Review: UK techno kingpin Truss returns to Perc Trax - a natural home to his relentless mass of beats and squelches - with "Kymin Lea", a sort of AFXian chunk of brain dynamite, an irregular mass of distorted bass, furious steely drums and dreamy background melodies. On the flip, "Clawdd Du" drones and laments its way across a steady four-to-the-floor kicks and hissing percussion shots, while "Wyefield" gargles in a familiar 303 twist, its beat structure being swallowed whole by the cavernous layer of hardware processing circling around it.
Review: Nic Tasker's Whities imprint touches down this week with the return of Terron to the young label, the artists who started off the festivities not too long ago with his debut EP. The A-side, "No 29 Pareto 20/80" is reminiscent of Levon Vincent's output on Deconstruct, where massive layers of delay and reverb clash to form spectral waves of sound, whereas "No 33.1 The Game's Ouverture" winds the machines down to form a cinematic soundscape with an industrial edge. The beats return on the foggy and utterly dubbed-out "No 33.2 Hawk (Part I)", and "No 34 Dove (Part II)" heads further down the rabbit hole thanks to an eerie sci-fi bassline and a whole load of FX trickery. Strong stuff from the young London label!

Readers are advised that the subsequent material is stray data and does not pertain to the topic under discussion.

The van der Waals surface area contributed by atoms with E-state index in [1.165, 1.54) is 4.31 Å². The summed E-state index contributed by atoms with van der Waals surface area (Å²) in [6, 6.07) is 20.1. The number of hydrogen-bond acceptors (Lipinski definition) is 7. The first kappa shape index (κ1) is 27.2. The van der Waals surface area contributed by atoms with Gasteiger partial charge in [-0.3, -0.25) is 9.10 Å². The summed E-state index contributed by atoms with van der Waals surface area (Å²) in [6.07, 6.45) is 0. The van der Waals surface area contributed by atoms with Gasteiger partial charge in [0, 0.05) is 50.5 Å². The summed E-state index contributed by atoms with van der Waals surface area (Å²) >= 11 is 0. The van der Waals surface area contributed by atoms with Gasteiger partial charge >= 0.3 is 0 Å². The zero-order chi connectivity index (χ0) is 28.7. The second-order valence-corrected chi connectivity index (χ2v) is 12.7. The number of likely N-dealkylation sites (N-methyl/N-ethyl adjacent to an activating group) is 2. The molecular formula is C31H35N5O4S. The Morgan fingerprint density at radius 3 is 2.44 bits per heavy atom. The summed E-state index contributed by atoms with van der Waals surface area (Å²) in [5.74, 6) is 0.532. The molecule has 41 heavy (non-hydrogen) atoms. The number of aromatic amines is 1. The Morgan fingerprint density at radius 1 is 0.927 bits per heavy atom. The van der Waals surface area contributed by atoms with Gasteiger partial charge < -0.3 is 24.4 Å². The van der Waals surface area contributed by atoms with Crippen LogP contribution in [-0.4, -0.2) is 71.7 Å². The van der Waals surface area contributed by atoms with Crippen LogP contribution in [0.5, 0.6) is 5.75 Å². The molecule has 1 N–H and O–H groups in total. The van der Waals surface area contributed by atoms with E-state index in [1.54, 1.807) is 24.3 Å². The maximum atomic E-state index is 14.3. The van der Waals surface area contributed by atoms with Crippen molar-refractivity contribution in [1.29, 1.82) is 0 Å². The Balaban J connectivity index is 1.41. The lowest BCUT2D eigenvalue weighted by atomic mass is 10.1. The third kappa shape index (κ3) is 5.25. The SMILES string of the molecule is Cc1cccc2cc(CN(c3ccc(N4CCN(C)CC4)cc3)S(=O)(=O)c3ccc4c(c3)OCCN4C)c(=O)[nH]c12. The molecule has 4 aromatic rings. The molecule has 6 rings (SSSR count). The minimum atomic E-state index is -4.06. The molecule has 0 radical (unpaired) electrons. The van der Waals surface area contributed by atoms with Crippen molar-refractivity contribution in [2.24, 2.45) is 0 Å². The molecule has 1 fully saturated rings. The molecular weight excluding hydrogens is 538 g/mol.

Review: From the Lands that time forgot Birdie is proud to bring you an EP of the highest quality from the artist currently know as Causa. Hailing somewhere from up in the hills on the border between deepest darkest East Lancashire and West Yorkshire (thats up north to you lot) Causa "Joe" is a long time friend of Trevino "Marcus". Joe is underground and a lover of proper house music and has never been interested in music trends (he is a fisherman for christ sakes). He has been making music under various guises for 15 years with an apparent 6 year gap to go fishing.. He has had releases with 202/20 vision tusk wax and paper recordings to name but a few. As Marcus and Joe still meet regularly for a pie and a pint its no real surprise then that this EP of some of Marcus's favourite music of Joe's has come to pass. Enjoy.